Wednesday, April 14, 2010

Pan seared scallops with Thai style sauce, herbs and apples

My dad owns a restaurant so whenever I go over to my parents for dinner I take home a box of veges and other fresh produce. I recently acquired some scallops, when my family eats scallops we usually steam them with crushed garlic, bean threads, spring onion/coriander and a special soy sauce mixture.

One of the best scallop dishes I have had was an entrée at Nahm Thai (223 Bulwer Street, Perth) of seared scallops which from memory had fried salmon, apples, herbs and a red curry sauce. It was delicious and I loved all the different flavours in the dish.

So with my stock of scallops I decided to try searing them and make a Thai style sauce with herbs, and include apples. 

Frying Apples

Chop up a granny smith apple into thin slices (half moon shapes) and thin batons. Heat some ghee (clarified butter) in a frying pan and fry the apples slices over medium heat until they have browned on both sides. Remove apple slices from the pan and place on a paper towel. Lightly fry the apple batons till had softened but not browned. 

Searing Scallops

Note: scallops must be very dry and the pan has to be very hot in order to get a good sear

Rinse the scallops and place them in a single layer on paper towels and cover with another layer of paper towels, press lightly on the scallops to remove any moisture. Remove the scallops from the paper towels and season with some salt and pepper. 

Heat a frying pan over med-high heat, add in some oil and swirl around. Gently place the scallops in the pan and allow the scallops to cook undisturbed for at least 2 minutes until seared/well browned on one side (larger scallops may take 3-4 minutes per side) and then turn over and sear the other side. Scallops are done when both sides have a crispy looking caramel coloured crust, and the flesh has lost its translucency and turned opaque. Remove the cooked scallops from the pan and place on paper towels.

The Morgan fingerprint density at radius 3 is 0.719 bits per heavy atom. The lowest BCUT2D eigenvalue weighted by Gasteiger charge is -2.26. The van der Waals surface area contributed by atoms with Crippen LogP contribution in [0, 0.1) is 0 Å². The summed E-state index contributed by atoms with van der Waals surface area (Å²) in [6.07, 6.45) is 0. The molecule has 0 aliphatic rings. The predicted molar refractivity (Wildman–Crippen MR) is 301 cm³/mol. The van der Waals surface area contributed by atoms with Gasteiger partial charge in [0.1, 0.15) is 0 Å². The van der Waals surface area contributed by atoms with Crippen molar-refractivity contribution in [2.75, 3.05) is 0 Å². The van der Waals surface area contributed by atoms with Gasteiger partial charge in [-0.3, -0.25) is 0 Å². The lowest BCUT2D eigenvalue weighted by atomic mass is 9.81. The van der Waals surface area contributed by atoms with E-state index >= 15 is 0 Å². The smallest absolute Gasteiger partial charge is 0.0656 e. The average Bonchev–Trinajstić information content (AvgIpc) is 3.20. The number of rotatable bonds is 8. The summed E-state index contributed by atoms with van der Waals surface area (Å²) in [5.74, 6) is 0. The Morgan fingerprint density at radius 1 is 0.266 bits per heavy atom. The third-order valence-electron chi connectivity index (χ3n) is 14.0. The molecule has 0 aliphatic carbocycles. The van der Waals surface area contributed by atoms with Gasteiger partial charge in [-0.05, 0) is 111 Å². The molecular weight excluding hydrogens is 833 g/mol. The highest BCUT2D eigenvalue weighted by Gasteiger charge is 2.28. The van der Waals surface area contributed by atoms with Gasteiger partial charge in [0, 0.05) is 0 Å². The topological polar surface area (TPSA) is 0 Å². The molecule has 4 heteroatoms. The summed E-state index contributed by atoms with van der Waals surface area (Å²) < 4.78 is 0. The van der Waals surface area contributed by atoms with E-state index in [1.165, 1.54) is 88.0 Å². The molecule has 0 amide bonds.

The seared scallops tasted amazing, I could have devoured them all as they were, no other seasonings were necessary. Scallops do not really need much to make them taste great (you can actually eat them raw), you just have to make sure that you cook them right and get them nicely tender and juicy,  scallops will toughen and become dry with overcooking. 

Thai Style Sauce with Herbs

To make a thai style sauce for the scallops, heat some oil in a saucepan and lightly fry some crushed garlic, minced fresh red chillies, finely diced coriander stalk, fish sauce and coconut milk. Stir together and then add in some white sugar and palm sugar, and thinly sliced kaffir lime leaves. Cook the sauce for only 1-2 minutes, just long enough to bring out the flavour of the garlic/chillies but don’t cook for too long or it will loose its fresh flavour and nutrients. Remove the saucepan from heat and add in a little lime juice. Taste and adjust with more sugar and fish sauce to achieve desired taste. Stir in some sweet basil leaves and coriander leaves. 

Below is a very rough guide for the ingredients in the sauce, I relied on my taste to achieve a balance of hot, sweet and sour so adjust the quantities as necessary.
  • 2 tablespoons peanut oil
  • 1 tablespoon fish sauce
  • 1-2 red bird’s eye chillies, minced
  • 2 garlic cloves, minced
  • 2 teaspoons of finely diced coriander stalk
  • 2 tablespoons coconut milk
  • 1 teaspoon white sugar
  • 2 teaspoons palm sugar
  • 2 thinly sliced kaffir lime leaves
  • 1-2 tablespoons freshly squeezed lime juice
  • some sweet basil leaves and coriander leaves

To Serve

Place the scallops on top of the apple slices, spoon the thai sauce/herbs over the scallops and place some apple batons on top. 

The acidity and tangy-sweet flavour of granny smith apples goes really well with the natural sweetness of the scallops.


  1. these look awesome! i am hanging out so hard now for some scallops.

  2. Thanks Soda. Scallops are one of my favourite seafoods!